Conversely, Bolsonaro’s rival Lula De Silva is riding on a wave of surging support since his conviction for money laundering was overturned in 2021. The bias and lack of jurisdiction of the Brazilian judiciary were cited as the reason for De Silva’s incarceration as the former President spent 580 days without accountability. The ‘Free Lula Movement’ consisting of Brazilian social democrats was born out of this unlawful detention, and his ability to galvanize support through a progressive platform against Bolsonaro’s crass populism in 2022 gives him a decent chance to emerge victorious. De Silva has constantly pointed out at the Liberal Party’s inability to address soaring inflation and the residual effects of the COVID-19 pandemic to brandish his credentials. That rising tide, however, remained short-lived as Bolsonaro’s organized political force resorted to castigation and mudslinging over both De Silva’s release and his lofty promises.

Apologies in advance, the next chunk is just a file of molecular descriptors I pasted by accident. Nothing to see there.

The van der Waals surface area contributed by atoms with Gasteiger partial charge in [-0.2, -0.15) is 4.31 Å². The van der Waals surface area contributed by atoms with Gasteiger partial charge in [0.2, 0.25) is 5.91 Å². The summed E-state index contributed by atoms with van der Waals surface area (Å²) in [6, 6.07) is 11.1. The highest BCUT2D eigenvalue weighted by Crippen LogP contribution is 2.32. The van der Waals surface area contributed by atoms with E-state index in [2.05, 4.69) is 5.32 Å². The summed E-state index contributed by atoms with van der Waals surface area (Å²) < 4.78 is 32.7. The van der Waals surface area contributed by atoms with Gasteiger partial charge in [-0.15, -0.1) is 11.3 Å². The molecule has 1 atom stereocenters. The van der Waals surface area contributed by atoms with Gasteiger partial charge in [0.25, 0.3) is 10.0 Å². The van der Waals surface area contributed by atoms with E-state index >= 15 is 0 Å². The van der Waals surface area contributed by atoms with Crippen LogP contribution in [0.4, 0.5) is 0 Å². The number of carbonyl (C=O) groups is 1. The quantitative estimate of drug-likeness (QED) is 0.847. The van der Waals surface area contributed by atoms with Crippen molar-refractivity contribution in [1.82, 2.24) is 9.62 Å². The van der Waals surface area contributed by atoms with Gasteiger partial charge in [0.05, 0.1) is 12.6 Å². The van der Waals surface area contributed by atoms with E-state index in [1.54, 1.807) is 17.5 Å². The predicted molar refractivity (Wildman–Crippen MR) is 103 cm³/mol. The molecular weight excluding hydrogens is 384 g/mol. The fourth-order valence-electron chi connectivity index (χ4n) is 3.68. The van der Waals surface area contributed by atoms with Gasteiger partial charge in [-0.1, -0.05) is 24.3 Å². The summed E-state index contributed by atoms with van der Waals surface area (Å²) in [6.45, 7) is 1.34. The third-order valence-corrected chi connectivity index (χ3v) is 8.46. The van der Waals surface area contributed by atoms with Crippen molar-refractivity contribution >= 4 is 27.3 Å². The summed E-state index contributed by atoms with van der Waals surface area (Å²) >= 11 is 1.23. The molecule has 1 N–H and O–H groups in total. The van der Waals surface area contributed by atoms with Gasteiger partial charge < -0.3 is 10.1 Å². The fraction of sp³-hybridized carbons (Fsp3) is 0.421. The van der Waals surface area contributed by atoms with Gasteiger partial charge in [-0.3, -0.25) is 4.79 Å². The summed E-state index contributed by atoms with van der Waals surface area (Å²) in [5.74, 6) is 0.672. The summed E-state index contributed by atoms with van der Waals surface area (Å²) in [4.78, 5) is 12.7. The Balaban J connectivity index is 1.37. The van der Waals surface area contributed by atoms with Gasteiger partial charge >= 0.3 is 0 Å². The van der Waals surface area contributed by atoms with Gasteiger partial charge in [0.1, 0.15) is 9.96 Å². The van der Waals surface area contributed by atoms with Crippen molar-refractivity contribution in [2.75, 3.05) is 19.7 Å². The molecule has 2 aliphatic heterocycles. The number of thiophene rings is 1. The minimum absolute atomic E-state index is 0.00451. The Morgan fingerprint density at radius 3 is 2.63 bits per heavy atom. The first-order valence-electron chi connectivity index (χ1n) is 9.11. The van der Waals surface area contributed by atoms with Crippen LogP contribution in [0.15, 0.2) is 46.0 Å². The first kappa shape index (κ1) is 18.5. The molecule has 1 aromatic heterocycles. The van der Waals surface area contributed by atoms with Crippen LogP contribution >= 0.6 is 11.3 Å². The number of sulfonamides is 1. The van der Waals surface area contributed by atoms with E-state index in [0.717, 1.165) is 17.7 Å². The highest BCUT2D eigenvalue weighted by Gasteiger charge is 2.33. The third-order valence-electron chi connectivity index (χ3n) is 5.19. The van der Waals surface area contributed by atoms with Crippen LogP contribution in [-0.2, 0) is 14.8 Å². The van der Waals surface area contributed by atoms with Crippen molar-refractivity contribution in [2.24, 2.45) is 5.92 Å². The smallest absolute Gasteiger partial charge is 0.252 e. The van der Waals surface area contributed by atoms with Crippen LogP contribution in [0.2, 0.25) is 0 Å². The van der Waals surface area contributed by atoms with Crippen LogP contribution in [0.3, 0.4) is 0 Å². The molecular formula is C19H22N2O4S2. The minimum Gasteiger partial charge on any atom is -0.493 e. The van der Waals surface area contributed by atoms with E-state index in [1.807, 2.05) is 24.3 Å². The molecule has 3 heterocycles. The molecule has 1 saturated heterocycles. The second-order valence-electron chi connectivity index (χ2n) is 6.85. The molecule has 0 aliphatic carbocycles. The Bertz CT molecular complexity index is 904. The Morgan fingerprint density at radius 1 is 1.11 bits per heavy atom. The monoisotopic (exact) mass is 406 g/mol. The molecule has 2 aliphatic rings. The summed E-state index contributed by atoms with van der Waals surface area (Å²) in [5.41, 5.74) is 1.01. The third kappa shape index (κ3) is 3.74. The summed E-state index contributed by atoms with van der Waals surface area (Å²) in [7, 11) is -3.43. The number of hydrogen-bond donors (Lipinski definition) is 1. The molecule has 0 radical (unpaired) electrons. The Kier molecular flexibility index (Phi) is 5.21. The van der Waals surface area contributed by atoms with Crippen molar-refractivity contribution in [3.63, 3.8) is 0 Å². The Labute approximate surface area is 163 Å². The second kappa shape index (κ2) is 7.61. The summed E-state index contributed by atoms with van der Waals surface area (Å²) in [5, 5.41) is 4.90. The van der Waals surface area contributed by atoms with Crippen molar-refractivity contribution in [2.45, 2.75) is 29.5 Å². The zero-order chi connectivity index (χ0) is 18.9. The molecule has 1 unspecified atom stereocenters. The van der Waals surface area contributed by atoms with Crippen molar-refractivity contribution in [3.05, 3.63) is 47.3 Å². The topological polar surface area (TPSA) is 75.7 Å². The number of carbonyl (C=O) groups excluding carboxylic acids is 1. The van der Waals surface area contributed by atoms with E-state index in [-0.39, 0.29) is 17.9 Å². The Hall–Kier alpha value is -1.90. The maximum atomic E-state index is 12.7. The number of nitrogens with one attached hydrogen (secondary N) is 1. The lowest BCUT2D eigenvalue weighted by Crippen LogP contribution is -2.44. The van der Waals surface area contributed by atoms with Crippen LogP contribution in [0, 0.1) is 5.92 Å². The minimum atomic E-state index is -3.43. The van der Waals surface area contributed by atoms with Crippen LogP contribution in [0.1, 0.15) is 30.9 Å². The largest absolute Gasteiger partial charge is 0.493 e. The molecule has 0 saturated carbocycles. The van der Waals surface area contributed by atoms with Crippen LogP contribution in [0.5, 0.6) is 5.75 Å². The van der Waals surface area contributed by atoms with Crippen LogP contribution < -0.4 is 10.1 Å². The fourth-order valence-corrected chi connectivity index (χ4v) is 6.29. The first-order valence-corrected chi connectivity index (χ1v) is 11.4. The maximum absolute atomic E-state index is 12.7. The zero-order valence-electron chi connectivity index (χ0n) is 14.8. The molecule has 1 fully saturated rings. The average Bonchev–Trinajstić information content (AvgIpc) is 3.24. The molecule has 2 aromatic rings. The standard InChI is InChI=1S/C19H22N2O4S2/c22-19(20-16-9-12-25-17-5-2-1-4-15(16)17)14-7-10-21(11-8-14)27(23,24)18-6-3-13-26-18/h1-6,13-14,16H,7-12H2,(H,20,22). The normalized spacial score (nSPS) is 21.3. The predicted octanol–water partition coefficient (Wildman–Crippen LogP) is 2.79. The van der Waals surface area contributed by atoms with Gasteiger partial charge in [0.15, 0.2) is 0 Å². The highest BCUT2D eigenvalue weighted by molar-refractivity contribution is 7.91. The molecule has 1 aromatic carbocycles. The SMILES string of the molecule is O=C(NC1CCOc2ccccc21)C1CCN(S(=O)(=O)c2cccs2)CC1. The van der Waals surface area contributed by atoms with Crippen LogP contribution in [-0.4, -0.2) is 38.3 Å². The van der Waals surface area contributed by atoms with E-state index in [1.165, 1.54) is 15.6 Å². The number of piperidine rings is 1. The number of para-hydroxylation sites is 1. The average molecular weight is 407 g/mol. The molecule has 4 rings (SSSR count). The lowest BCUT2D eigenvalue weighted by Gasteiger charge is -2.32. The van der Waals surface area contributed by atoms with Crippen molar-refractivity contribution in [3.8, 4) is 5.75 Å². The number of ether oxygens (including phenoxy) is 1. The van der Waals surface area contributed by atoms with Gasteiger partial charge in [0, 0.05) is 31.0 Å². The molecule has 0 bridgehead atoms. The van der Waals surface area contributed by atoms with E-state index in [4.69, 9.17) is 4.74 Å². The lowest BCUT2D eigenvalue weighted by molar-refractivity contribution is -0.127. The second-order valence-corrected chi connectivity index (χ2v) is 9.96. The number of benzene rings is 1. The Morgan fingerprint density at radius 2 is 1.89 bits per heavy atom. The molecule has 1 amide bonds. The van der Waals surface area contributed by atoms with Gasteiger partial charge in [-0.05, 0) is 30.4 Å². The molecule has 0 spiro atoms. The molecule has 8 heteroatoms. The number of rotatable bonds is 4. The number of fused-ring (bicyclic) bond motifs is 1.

The polar opposite nature of the candidates, the charged domestic atmosphere, and the ability of populist, ultranationalist narratives to pierce through socialist principles are worrying signs for Brazilian politics. The thin margin that separates the candidates and constant doubt casted over the fairness of the electoral vote from Bolsonaro’s supporters has meant that political unrest is likely. As is the case with far-right movements across the globe, their ability to disrupt the electoral system and dissuade their constituencies has always led to anarchy. Think of the January 2021 Capitol Hill attack in the United States when then US President Donald Trump made appeals to his far-right supporters base to refuse the formalization of Joe Biden’s victory in the 2020 Presidential elections in the US Congress. Important to note that during the Trump years, Bolsonaro’s close relationship with the white supremacist President played a key role in promoting the conservative lobby into the mainstream and preventing leftists such as De Silva and his aides to seek any relief from corruption charges. Instead, Trump’s opponent and social democrat, Bernie Sanders rallied for De Silva’s release.